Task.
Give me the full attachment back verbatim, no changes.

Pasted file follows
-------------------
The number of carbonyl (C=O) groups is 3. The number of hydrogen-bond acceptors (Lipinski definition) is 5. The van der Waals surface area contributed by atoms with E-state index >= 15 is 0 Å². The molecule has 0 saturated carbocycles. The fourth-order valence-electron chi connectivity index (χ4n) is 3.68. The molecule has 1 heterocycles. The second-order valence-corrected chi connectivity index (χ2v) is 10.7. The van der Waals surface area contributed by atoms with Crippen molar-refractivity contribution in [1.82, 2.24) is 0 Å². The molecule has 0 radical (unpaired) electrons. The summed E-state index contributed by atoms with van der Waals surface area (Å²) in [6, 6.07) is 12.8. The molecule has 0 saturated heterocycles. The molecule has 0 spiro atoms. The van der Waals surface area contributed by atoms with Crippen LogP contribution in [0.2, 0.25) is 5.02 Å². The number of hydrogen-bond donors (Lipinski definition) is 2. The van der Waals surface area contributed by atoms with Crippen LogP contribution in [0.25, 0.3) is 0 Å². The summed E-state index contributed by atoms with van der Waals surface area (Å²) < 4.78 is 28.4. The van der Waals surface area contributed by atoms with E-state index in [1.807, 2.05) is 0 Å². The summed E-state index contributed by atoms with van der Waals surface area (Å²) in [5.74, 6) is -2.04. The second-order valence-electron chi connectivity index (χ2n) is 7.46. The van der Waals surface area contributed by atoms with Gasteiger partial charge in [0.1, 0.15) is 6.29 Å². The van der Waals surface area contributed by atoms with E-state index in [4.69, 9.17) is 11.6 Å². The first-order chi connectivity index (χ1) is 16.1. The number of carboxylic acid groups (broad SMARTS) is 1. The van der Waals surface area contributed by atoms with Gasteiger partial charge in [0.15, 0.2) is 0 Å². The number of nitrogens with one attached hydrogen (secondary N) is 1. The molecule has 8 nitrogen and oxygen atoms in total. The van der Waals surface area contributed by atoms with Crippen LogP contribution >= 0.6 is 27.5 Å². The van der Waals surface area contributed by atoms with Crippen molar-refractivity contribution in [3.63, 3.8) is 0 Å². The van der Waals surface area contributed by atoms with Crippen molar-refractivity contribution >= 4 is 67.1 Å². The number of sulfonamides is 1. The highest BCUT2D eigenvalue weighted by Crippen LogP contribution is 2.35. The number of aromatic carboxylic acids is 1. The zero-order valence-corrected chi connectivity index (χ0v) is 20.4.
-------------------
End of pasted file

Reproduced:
The number of carbonyl (C=O) groups is 3. The number of hydrogen-bond acceptors (Lipinski definition) is 5. The van der Waals surface area contributed by atoms with E-state index >= 15 is 0 Å². The molecule has 0 saturated carbocycles. The fourth-order valence-electron chi connectivity index (χ4n) is 3.68. The molecule has 1 heterocycles. The second-order valence-corrected chi connectivity index (χ2v) is 10.7. The van der Waals surface area contributed by atoms with Crippen molar-refractivity contribution in [1.82, 2.24) is 0 Å². The molecule has 0 radical (unpaired) electrons. The summed E-state index contributed by atoms with van der Waals surface area (Å²) in [6, 6.07) is 12.8. The molecule has 0 saturated heterocycles. The molecule has 0 spiro atoms. The van der Waals surface area contributed by atoms with Crippen LogP contribution in [0.2, 0.25) is 5.02 Å². The number of hydrogen-bond donors (Lipinski definition) is 2. The van der Waals surface area contributed by atoms with Crippen LogP contribution in [0.25, 0.3) is 0 Å². The summed E-state index contributed by atoms with van der Waals surface area (Å²) < 4.78 is 28.4. The van der Waals surface area contributed by atoms with E-state index in [1.807, 2.05) is 0 Å². The summed E-state index contributed by atoms with van der Waals surface area (Å²) in [5.74, 6) is -2.04. The second-order valence-electron chi connectivity index (χ2n) is 7.46. The van der Waals surface area contributed by atoms with Gasteiger partial charge in [0.1, 0.15) is 6.29 Å². The van der Waals surface area contributed by atoms with E-state index in [4.69, 9.17) is 11.6 Å². The first-order chi connectivity index (χ1) is 16.1. The number of carboxylic acid groups (broad SMARTS) is 1. The van der Waals surface area contributed by atoms with Gasteiger partial charge in [0.15, 0.2) is 0 Å². The number of nitrogens with one attached hydrogen (secondary N) is 1. The molecule has 8 nitrogen and oxygen atoms in total. The van der Waals surface area contributed by atoms with Crippen LogP contribution >= 0.6 is 27.5 Å². The van der Waals surface area contributed by atoms with Crippen molar-refractivity contribution in [3.63, 3.8) is 0 Å². The van der Waals surface area contributed by atoms with Crippen molar-refractivity contribution >= 4 is 67.1 Å². The number of sulfonamides is 1. The highest BCUT2D eigenvalue weighted by Crippen LogP contribution is 2.35. The number of aromatic carboxylic acids is 1. The zero-order valence-corrected chi connectivity index (χ0v) is 20.4.